SOUTHERN YORKE PENINSULA
A Popular Camping Ground. Many camping parties from the city and other places, are expected to pitch their tents at Point Turton, Hardwicke Bay. Corney Point, Pondolowie Bay, Port Moorowie, and Port Vincent, during the holidays. Last Xmas vacation all the beaches were popular and many campers spent pleasant times under canvas. The southern end of Yorke Peninsula is well worth a visit. The scenery is romantic, and there are some splendid inlets and bays very suitable for boating parties. We note that our local boat builder has been busily engaged during the last week or so; have also noticed that the out-board motor is becoming popular. It is a splendid attachment for cutting out the hard work in rowing a heavy boat.
VIEWS AND COMMENTS. THRILLING STORY OF SHIP-WRECK HEROIC RESCUE To the Editor
Sir — Being one of the two men ship-wrecked on the fishing cutter Fosice, on Monday, November 2. at 2 p.m., off Hardwicke Bay, in Spencer Gulf, I would very much like to thank, through the columns of "The Advertiser," Mr. Brick Williams, of Yorketown, for his heroic effort in a big sea, to save me after I had been battling for my life for an hour and a half; also to thank for their kindness and attention Mr. and Mrs. Poidevin, Mr. Erroll Lines, and Mr. Charlie Boundy.
The cutter Fosice belonged to Mr. Ernie Knudsen, with whom I was a working partner, and who was with me on the ill-fated boat at the time of the wreck. We were caught in a heavy gale with a sea running practically 20 ft. high, when our rigging carried away. Then the gaff broke, and following that the boom gave away, leaving us with only a jib, with which it was impossible to carry on and make our intended anchorage, Point Turton. We were racing before a northerly gale when our tackling gave way. The wind chopping around to the west prevented us from beating towards the Point. The anchor and grappling were lowered, and held fast a mile from shore. We wanted to see if the boat would ride the storm out. Mr. Knudsen said it would only be a matter of time before she would smash to pieces. He left the boat for the shore on the rudder and safely arrived.
I stuck to the cutter, thinking there might be a chance of the weather settling down, and that the boat would be saved. But with the seas so big, the cabin soon filled with water. Then I also took to the sea with the only article available to help me float — the can which held the drinking water. After being in ths sea for about half an hour I was still in line with the cutter, but two miles away, and no nearer the shore. Later the wind changed slightly and gave me my advantage for making shorewards; but after such a long battle in such a heavy sea, I started to lose my senses. I am told that Mr. Brick Williams came out on the reef neck deep in water. It was a dangerous position, but he safely brought me ashore, where I received kind attention. The boat later was battered to a total wreck. The Fosice was a cutter 21 ft. long and 8 ft. beam, with an engine. She was lately advertised for sale in "The Advertiser." —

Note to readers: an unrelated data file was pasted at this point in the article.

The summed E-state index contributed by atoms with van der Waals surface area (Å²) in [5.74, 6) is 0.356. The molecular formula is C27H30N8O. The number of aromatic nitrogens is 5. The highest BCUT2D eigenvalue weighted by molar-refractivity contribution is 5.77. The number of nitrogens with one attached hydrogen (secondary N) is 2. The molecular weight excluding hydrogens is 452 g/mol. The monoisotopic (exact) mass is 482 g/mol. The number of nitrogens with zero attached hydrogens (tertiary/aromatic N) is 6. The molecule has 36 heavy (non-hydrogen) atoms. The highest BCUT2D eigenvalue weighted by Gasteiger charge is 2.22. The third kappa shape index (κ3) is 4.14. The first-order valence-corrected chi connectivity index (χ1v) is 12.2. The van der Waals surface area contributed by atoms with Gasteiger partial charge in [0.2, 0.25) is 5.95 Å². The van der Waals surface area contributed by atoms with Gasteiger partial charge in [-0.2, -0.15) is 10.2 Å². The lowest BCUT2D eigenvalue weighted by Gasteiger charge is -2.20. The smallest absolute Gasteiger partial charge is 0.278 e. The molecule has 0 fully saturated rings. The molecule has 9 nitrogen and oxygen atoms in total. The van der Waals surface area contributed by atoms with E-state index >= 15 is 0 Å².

I am. Sir. &c. PATRICK McMAHON, Port Victoria.
DREDGING FOR SHELLS AT HARDWICKE BAY
The couchologist at the museum (Mr. B. C. Cotton) will leave tomorrow to dredge for shells near Hardwicke Bay. Mr. Cotton will be absent until Mionday. He will be accompanied by Mr. E. T. Wheare, of Ardrossan, who is a keen! shell collector. Mr. Cotton describes the scene of his dredging as the best place in South Australia for collecting shells.
SCIENTIST USES MOVIE CAMERA
A sea-horse and a living penguin were secured by Mr. B. C. Cotton,- conchologist at the Adelaide Museum. during his week-end trip on the western coast of Yorke's Peninsula. He took a small movie camera with him and made a short film record of his work along the coast. He included a "shot" of the penguin, which is, a rarity on the peninsulacoCast in iIts l;re state. The bird had apparently been forced ashore in a weakened condition. for it lived only for a day. The sea horse, which was nine inches lona. was a particularly fresh specimen, and was intact. It was immediately preserved in spirits. Mr. Cotton also obtained several living mutton fish shells. During the weekend he covered 250 miles by motor car. He had intended to conduct dredging operations at Hardwicke Bay, but the sea wa, too rough.
The Fishing Industry.
A petition is being signed for presentation to Government to prevent the use of deep-sea nets on the whiting grounds at Hardwicke Bay. It is hoped that the Inspector of Fisheries will look into the matter, as the use of a deep-sea net in shallow waters has the effect of causing a good marketable fish to take its departure to unknown regions. The use of deep sea nets on the whiting grounds at Hardwicke Bay greatly interferes with the livelihood of a number of local fishermen.
Ketch Goes Ashore In Dark Near Jetty at Port Turton.
SAID TO BE LEAKING BADLY. News was received in Adelaide tonight that the auxiliary ketch Forbes Bros, was groping her way along in the dark when she went ashore near the jetty at Port Turton, in Hardwicke Bay, shortly before daylight today.
A north wind this afternoon drove the vessel further on to the shore, and she began to leak rather seriously. Mr. T. H. Webb, jun., of Toorak, partowner of the ketch, said tonight that she was in no danger, although the extent of the damage was unknown. With a south-westerly wind there should be no difficulty in refloating her. A salvage party, with pumps and other gear, left Adelaide tonight for Port Turton, which is an isolated place on the south-west of Yorke's Peninsula. They expect to reach the scene of the grounding tomorrow morning after an all-night drive. After loading superphosphates, the Forbes Bros was on her way back to Port Adelaide. It is understood that the ketch was making slowly for the jetty at Port Turton, on which there was no light.